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Stihl MC 170

Post in 'The Gear' started by 1750, Oct 23, 2013.

  1. 1750

    1750 Feeling the Heat

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    A good friend gave me this saw out of his dad's garage -- his dad passed a few years ago and the saw has just been sitting around. It's got a new 16" bar and chain, and looks great from what little I know. My friend put new gas in it and was able to fire it up, but it took quite a bunch of pulling to get it running.

    I don't know really anything at all about chainsaws. From reading here, it sounds like you folks have a favorable impression about Stihl saws. I'm reading through the online manual for operational tips. But wondered if anyone has a shortlist of things I should do to tune this up (like a new spark plug) before I try and use it?

    Thanks in advance for any suggestions you might have.

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  2. pen

    pen There are some who call me...mod. Staff Member

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    If it's running on new properly mixed fuel, my best advice is to run it!

    After you have some experience with the unit, let us know what it is or is not doing well such as:

    Is/is not:

    starting well cold
    starting well hot
    idling
    smoothly / quickly revs
    has good power (doesn't seem to bog out for no reason)
    good throttle response
    smoking (from bar or exhaust)
    use of most of the tank of bar oil to a full tank of fuel

    Saw might just need a little exercise, but in the meantime, you need to know what you have.

    Sounds like a good friend looking out for you.

    pen
  3. Swampy

    Swampy Member

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    Sharpen the chain and clean and or change the air filter and plug is all I can add to the above...and then cut some wood and see what you got. Then pick up a chain, file, and bar cover...that should get you going- oh and deliver a bit of wood to the family as a thank you...i wish i had friends that gave chainsaws away!!!
  4. 1750

    1750 Feeling the Heat

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    Yes, he's a good friend. The best.

    I'll let you know what I know after I run it a bit maybe this weekend.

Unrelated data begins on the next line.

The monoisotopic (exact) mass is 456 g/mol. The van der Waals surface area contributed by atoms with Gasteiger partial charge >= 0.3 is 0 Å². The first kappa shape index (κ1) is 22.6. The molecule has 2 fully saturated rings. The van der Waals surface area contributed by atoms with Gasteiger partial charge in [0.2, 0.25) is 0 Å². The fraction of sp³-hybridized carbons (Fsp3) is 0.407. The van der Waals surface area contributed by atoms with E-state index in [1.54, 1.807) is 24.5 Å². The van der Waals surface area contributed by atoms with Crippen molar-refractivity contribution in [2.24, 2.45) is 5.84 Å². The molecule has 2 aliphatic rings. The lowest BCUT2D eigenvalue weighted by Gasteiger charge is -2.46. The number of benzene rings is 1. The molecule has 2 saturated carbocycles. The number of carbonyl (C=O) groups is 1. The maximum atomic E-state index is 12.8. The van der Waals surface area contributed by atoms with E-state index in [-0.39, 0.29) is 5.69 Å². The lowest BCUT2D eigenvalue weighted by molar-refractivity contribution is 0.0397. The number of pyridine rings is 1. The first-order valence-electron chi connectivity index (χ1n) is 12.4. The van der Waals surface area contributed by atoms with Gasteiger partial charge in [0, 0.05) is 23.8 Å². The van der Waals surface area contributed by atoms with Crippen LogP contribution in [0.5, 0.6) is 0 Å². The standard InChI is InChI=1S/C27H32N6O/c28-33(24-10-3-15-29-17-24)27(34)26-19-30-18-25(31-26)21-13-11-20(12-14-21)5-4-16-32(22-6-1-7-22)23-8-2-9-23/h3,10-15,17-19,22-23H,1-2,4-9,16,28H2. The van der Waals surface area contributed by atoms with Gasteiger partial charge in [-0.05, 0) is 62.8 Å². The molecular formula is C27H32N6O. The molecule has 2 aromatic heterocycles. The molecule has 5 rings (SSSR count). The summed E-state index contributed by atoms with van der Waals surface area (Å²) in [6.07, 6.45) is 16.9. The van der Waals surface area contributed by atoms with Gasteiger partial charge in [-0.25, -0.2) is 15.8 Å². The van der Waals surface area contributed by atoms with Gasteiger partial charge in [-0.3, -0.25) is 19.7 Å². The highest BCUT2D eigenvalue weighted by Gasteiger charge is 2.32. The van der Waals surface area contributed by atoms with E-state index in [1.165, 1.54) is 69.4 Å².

Thanks to you both.
  5. Swampy

    Swampy Member

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    Another thing worth mentioning since it sounds like this may be your first saw is safety gear...and the mindset that goes with it.

    There is a lot to consider when cutting downed wood and much more when its standing-take your time and be careful!
    Beer Belly and pen like this.
  6. 1750

    1750 Feeling the Heat

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    Yes, my first saw. I've only even used one a few times.

    I tend to be safety-minded and cautious by nature, but I appreciate the reminder. I would guess that with chainsaws, as with most everything else, you don't know what you don't know. And that it's what you don't know that gets you.

    Thanks again.
  7. tom dee

    tom dee Member

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    Learn to Start it correctly Choke Burp N fart 1/2 it (choke) Burp off choke Start RRRrrrr Squeeze trigger and run it a few secs.. You shld be able to Start a 2 cycle in 3-4 pulls everytime I dont care Who made it im Not partial to any Brands really As most are designed By think tanks Like White consolidated Industries For U.S. Markets.. I try n buy the original Stuff Before the USA Big Buis Buys it out or Buys in and Makes the Changes I dont like . Dont get me wrong MANY need the save us from ourselves Saftey changes Etc Just look at you tube Vids of the Stoopidity of others using things absolutely weediculous..
  8. 1750

    1750 Feeling the Heat

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    Thanks, Tom. I'll give that a try directly. I probably need the safety changes!
  9. 1750

    1750 Feeling the Heat

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  10. tom dee

    tom dee Member

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    Thats Gr8 1750 Make sure ya do get a couple wedges just to have on hand to keep from getting pinched in ther cut thats hell on a laminated bar . Good you enjoyed the Experience ..
  11. Clarkbug

    Clarkbug Minister of Fire

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    Glad it worked out well for you!

    As others have mentioned, keep the chain sharp, that will go a long way towards solving a lot of problems that come up. If you need tips on that, feel free to post here for some.

    Dont forget to use a quality two-cycle oil in your gas. I use a synthetic mixed with 93 octane and some extra fuel stabilizer. Fuel seems to be the second biggest issue when dealing with saws.

    If you intend to do lots of cutting, probably a good idea to pick up some chaps (cheaper than a trip to the ER!), but at the very least hearing protection, safety glasses, and good gloves. If you dont know what kickback is, head over to the Stihl site and download the owners manual for that saw. ( Right HERE http://www.stihlusa.com/WebContent/...s/ms-170-180-chain-saw-instruction-manual.pdf) Read up on that for some good tips.
  12. 1750

    1750 Feeling the Heat

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    Thanks for the link! I'm reading through the manual now.

    The first 18 pages are nothing but warnings....
  13. Clarkbug

    Clarkbug Minister of Fire

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    Chainsaws are great tools, but very unforgiving. It only takes a split second for your mind to wander and bad things can happen. Heck, I tried to drop start a saw back in August while wearing shorts, and I pulled the bar into my knee. Its still not healed up right, and it went in deep. It wasnt even running!

    Respect the saw, and you will be fine.